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Windsor's Memorial Cup win, a reminder of the one that got away

Posted May 25, 2009

After the Windsor Spitfires jumped out to a 3-0 lead on their first three shots in yesterday's Memorial Cup final, Darrin Shannon was flashing back to May 14, 1988 on the ice at the Colisee de Chicoutime.

Darrin, and his older brother Darryl were key members of that 1988 Windsor Spitfires squad which was making its first ever appearance in a Memorial Cup tournament. It was a team that featured future NHLers like Alliston's Shannon brothers, Adam Graves, Glen Featherstone, and Peter Ing, as well as future coaches Paul Maurice and Peter DeBoer.

The Spits had rolled to a 12-0 playoff record to win the Organization's first-ever OHL title, and went through the Memorial Cup round robin with a 3-0 record, and straight to the final game against the defending champion Medicine Hat Tigers, a team the Spitfires had already defeated in the round robin.

"We actually were on a 21 game win streak going into that game, and had won 39 of our last 40 games so we were used to winning, and totally expected to win," wrote Shannon in an email to Free Press Online. "When we played Medicine Hat in the round robin it was a close 5-2 game. I think there was an empty net goal, so we were in a close game. Then in the finals we got the lead too easily. They were a good team and battled back which we then had to deal with."

That early lead in 1988, was 3-0 before the game was even seven minutes old, just as it was Sunday for the Spitfires.

"That was all that was going through my mind yesterday when the score was 3-0. I was hoping Windsor could make it through the period without giving up a weak goal. We did that and it changed how the second period went."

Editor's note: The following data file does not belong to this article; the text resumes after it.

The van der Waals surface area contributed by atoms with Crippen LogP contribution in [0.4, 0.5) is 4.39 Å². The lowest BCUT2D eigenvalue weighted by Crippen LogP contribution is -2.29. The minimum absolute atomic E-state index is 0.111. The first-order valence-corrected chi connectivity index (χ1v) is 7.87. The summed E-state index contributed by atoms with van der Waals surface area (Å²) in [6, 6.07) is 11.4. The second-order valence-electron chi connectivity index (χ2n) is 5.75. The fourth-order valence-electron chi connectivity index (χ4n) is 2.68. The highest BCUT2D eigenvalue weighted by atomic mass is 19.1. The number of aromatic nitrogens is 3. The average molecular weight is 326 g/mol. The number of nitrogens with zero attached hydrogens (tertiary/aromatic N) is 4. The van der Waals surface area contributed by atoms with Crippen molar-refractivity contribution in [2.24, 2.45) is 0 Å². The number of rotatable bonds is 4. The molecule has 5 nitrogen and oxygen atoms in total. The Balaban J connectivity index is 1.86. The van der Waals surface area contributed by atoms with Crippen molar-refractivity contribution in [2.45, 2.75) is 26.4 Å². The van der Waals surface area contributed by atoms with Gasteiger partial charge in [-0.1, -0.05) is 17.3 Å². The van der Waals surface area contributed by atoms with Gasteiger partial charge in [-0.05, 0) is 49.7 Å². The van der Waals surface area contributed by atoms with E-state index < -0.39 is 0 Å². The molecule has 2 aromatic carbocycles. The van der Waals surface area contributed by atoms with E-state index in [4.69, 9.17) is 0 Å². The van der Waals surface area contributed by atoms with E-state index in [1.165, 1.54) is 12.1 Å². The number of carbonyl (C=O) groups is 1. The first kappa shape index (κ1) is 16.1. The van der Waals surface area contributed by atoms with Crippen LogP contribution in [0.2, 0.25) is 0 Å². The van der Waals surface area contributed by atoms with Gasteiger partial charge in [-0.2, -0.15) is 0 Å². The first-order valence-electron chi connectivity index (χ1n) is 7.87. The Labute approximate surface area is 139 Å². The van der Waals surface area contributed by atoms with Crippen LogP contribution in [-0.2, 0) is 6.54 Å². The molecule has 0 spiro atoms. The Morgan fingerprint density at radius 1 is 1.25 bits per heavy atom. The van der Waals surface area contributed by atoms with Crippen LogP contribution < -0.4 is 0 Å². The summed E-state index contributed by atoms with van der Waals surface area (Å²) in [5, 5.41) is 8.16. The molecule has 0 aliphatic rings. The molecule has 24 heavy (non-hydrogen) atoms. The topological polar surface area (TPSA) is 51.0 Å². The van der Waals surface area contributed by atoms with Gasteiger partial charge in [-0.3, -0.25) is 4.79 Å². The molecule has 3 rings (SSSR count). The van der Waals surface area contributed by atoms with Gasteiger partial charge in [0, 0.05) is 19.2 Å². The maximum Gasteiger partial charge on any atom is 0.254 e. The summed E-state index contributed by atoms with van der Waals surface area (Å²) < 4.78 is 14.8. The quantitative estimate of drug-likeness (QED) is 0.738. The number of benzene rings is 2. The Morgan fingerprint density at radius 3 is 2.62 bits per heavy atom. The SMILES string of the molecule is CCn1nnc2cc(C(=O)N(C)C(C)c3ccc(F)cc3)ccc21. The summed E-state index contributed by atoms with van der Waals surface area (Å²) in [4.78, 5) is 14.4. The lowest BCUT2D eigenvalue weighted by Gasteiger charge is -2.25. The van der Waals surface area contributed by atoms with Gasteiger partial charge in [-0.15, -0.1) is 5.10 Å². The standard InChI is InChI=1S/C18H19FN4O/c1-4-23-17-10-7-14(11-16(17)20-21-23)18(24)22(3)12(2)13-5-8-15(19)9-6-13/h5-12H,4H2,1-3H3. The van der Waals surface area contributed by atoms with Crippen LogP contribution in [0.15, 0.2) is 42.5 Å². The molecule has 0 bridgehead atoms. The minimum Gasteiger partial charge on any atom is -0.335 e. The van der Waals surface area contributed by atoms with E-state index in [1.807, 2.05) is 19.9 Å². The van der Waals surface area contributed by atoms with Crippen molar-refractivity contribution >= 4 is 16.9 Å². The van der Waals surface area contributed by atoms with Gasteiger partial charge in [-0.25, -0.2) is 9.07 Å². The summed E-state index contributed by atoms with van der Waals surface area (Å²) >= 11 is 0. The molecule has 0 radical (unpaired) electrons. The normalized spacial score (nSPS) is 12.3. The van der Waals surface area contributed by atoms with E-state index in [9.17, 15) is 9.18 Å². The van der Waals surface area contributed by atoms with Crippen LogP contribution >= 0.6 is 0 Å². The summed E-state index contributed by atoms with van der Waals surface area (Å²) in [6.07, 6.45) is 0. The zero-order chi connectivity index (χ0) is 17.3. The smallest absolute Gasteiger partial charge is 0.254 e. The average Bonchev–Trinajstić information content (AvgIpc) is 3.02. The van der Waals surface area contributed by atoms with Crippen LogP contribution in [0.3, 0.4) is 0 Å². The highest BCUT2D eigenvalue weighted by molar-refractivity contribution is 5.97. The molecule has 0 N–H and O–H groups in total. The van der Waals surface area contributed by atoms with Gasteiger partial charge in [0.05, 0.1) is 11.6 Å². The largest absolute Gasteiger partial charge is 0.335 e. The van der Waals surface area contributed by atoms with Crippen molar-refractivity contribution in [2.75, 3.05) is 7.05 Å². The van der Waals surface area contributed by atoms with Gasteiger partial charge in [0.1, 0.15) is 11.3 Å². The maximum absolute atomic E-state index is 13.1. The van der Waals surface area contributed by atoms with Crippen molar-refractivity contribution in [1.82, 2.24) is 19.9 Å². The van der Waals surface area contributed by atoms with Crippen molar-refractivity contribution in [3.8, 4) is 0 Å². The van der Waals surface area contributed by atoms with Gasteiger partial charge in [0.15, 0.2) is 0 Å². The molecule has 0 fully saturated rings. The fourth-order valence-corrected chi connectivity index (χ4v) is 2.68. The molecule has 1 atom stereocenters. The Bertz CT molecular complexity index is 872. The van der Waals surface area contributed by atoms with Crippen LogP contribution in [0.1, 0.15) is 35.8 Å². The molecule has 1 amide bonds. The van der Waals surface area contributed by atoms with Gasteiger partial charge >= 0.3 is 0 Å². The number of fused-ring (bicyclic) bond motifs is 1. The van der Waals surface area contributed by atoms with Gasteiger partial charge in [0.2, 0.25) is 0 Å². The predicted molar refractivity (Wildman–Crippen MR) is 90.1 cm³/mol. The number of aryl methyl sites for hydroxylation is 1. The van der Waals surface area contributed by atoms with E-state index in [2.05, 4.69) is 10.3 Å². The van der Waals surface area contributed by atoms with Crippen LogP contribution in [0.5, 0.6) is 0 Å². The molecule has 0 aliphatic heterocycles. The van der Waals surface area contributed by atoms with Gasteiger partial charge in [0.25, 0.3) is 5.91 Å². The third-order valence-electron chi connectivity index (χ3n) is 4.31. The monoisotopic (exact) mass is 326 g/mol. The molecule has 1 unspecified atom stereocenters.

The difference between then and now is the end result as Medicine Hat overcame the early deficit to win 7-6, whereas the 2009 Spitfires hung on to win the Canadian Hockey League's national championship 4-1 over Kelowna.

The 1988 Memorial Cup was a great tournament individually for both brothers as Darryl and Darrin were named to the all-star team and Darrin entered the 1988 NHL draft as the 4th pick overall. Darryl had been selected by the Toronto Maple Leafs in 1986.

And though he went on to play a decade in the NHL, a career shortened by injuries, that Memorial Cup loss still stings because it tempered the season's accomplishments which included winning 50 regular season games and two ties out of 66 played, and scoring a league high 396 goals. They were ranked number one.

"I truly believe we were one of the best OHL teams ever, but we didn't win so you can't even be put into the comparison, since only the teams that win it all are to be considered," wrote Shannon. "It was definitely tough to get over, although I still think we were the better team. It might have been a little easier for me as I went on to play in the NHL for a time, but some of the guys that finished their OHL career off with that game and never played pro, definitely struggled for a little bit."

He noted the debate about that final game also carried over into the pros. Medicine Hat included Trevor Linden and was coached by Barry Melrose.

"I definitely had a few arguments over the years with guys you either played with or against that played on Medicine Hat and talked about that game and who was the better team, unfortunately they always could go with 'who won', and I didn't have a great comeback to it."

While a victory would have been a lifelong shared experience, so too was the loss, noted Shannon whenever he gets together with his former Spitfires' mates, many of whom he's still in regular contact with.

"It definitely is a conversation when us guys get together, as we were all part of a great thing and although we didn't win, it was a great experience and they were great memories. I know when Pete DeBoer won the Memorial Cup when he was coaching Kitchener, he said he had a call or an email from almost everyone that played on the team in '88, congratulating him and reminding him of our experience."

It's also a lesson learned that carried over when Shannon moved to coaching Jr. C hockey in Alliston, leading that team to its one and only provincial title in 2008.

"(The Memorial Cup loss) has been on my mind alot over the last few years, with me coaching the Hornets," he explained. "It was alot of the motivation for the things I have said to the guys over the years as we were in playoff series'. We all go back to our own experiences when trying to teach, whether it be our own kids, or players you are coaching. I always wanted them to remember these times and cherish them as they are special and not everyone will have these opportunities to go through this with a special group of guys."

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